Friday, May 25, 1888
Clouds and rain. Emma stayed at home today on account of her eyes.

Saturday, May 26, 1888
Very rainy after 10 o’c. Curran here after cider. 2 double teams. I had to give up and go to bed with sick headache.

Sunday, May 27, 1888

Rainy. I have not sat up to do anything today. Frank went down to meeting this evening. Father and mother were married 31 yrs. ago today.

Monday, May 28, 1888
Very rainy – heavy thunder after 8 o’c this eve. Fixed the girls white dresses.

Tuesday, May 29, 1888
Clouds, rain and sunshine. Cut out an apron for Henry. Men on hill fixing fence. Frank sprouting young trees. Father and mother called here on their way home from Goshen via of the village. Rec’d a letter from Industrial School Lancaster, Mass. Miss Jeanie Kendall is dead. Her parents went on to Minn. to come home with her but she only lived a few hours after getting home.


Unfortunately, my online searches did not yield any information that would shed light on who Miss Jeanie Kendall was, and what her connection was to the Lancaster Industrial School for Girls.

 Wednesday, May 30, 1888
Clouds, rain and sunshine. We did our washing today. Grandpa took the children down to hear Decoration music.
Susie was terribly hurt tonight – while I was helping Emma to bed she played by the washstand and in some way pulled it over on to her, the top of the stand and wash-bowl went across her little face.
Frank and Prescott went to Leeds tonight.
Mother and I shortened F’s new suit of clothes. Mr. Robert Damon and wife called.


Decoration Day was established in 1868 by the Grand Army of the Republic, an organization of Union Army veterans. It is more usually called Memorial Day now. More Memorial Day History from the U.S. Department of Veteran Affairs website:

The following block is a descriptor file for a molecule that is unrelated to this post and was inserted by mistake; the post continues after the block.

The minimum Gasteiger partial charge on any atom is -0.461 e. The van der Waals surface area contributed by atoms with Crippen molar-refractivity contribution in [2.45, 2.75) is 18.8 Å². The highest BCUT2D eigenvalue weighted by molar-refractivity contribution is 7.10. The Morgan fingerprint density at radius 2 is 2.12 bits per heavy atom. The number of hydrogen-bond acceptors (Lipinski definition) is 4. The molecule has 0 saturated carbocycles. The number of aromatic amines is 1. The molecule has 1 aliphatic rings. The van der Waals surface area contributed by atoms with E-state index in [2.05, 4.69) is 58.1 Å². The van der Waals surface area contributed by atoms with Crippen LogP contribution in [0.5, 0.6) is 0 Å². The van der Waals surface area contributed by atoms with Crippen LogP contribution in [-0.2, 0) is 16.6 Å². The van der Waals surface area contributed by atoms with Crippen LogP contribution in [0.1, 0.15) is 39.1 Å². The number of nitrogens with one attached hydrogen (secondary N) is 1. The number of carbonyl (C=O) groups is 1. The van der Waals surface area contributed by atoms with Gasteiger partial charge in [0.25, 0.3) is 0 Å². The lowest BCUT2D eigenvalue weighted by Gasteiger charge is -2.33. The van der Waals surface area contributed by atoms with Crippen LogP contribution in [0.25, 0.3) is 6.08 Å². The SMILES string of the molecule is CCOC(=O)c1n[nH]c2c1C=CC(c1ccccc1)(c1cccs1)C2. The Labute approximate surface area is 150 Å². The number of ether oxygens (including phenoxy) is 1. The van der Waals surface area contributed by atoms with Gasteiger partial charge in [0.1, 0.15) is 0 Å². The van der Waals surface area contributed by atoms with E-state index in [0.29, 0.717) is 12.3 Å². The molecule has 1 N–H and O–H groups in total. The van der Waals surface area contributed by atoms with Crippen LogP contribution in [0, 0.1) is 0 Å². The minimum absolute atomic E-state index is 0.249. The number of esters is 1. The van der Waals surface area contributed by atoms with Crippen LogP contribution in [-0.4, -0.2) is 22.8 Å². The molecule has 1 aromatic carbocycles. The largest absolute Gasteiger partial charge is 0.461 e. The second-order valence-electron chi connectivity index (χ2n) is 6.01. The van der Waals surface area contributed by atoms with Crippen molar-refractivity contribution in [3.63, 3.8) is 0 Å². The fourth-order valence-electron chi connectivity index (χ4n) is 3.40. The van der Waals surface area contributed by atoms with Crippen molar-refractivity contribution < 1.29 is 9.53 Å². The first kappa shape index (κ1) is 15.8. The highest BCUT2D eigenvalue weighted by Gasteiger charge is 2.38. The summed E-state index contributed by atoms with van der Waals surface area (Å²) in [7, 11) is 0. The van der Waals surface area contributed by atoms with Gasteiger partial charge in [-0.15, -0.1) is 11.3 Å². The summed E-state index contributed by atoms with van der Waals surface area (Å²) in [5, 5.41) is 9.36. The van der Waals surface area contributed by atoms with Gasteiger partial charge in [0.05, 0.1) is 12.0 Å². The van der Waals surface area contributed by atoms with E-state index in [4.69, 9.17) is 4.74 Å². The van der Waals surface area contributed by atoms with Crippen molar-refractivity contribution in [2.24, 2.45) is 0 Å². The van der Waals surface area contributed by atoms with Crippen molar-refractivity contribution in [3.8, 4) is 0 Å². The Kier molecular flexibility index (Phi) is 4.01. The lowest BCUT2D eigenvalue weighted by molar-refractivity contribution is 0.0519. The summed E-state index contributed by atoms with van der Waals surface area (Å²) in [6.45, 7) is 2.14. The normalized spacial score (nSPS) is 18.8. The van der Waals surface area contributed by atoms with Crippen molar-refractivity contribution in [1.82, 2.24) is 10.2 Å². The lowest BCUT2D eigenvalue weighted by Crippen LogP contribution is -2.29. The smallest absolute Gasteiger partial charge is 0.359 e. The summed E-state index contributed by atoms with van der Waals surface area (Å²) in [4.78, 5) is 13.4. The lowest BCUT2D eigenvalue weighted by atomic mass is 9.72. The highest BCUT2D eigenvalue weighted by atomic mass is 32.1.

Probable Civil War deaths in the family: According to the genealogical website,, Emma’s uncle, George Tilton died on December 21, 1863 in Alexandria, VA at the age of 22. The website also indicates that Emma’s aunt, Susan A. Tilton married a man named George (no last name given) who died at Fredericksburg on Dec. 11, 1863. I’m thinking that the site may have the death year wrong for these men, since the Battle of Fredericksburg was fought on Dec. 11-14, 1862 and over 12,000 Union soldiers died in that battle.

The aunt, Susan A. Tilton, is the Susan Miller mentioned in the journal. She married Lewis Miller in 1865.

Thursday, May 31, 1888
Weather same as yesterday. We have ironed etc. F. took the six o’c train for Worcester this morn and returned this eve. Stopped an hour or two in Springfield. I have spent most of the P.M. out of doors with Susie. I could not sleep much last night I felt so badly about Susie’s hurt. I have written to Tirzah tonight. Been sorting out clothes for carpet rags.